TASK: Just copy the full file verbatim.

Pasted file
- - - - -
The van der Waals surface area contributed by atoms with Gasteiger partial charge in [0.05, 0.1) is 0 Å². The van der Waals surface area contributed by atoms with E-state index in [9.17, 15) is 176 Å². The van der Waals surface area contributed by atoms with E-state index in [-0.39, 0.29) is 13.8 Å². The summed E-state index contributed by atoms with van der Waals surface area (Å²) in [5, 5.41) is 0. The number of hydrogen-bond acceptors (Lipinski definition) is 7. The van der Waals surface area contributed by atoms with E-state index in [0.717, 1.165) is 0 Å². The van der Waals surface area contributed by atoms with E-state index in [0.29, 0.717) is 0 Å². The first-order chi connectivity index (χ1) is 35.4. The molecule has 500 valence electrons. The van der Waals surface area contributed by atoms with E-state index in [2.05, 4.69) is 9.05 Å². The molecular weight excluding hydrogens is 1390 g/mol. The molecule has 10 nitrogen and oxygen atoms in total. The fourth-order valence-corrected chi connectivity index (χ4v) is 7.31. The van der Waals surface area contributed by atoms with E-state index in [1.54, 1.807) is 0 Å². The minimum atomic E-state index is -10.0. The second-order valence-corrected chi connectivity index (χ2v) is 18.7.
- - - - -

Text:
The van der Waals surface area contributed by atoms with Gasteiger partial charge in [0.05, 0.1) is 0 Å². The van der Waals surface area contributed by atoms with E-state index in [9.17, 15) is 176 Å². The van der Waals surface area contributed by atoms with E-state index in [-0.39, 0.29) is 13.8 Å². The summed E-state index contributed by atoms with van der Waals surface area (Å²) in [5, 5.41) is 0. The number of hydrogen-bond acceptors (Lipinski definition) is 7. The van der Waals surface area contributed by atoms with E-state index in [0.717, 1.165) is 0 Å². The van der Waals surface area contributed by atoms with E-state index in [0.29, 0.717) is 0 Å². The first-order chi connectivity index (χ1) is 35.4. The molecule has 500 valence electrons. The van der Waals surface area contributed by atoms with E-state index in [2.05, 4.69) is 9.05 Å². The molecular weight excluding hydrogens is 1390 g/mol. The molecule has 10 nitrogen and oxygen atoms in total. The fourth-order valence-corrected chi connectivity index (χ4v) is 7.31. The van der Waals surface area contributed by atoms with E-state index in [1.54, 1.807) is 0 Å². The minimum atomic E-state index is -10.0. The second-order valence-corrected chi connectivity index (χ2v) is 18.7.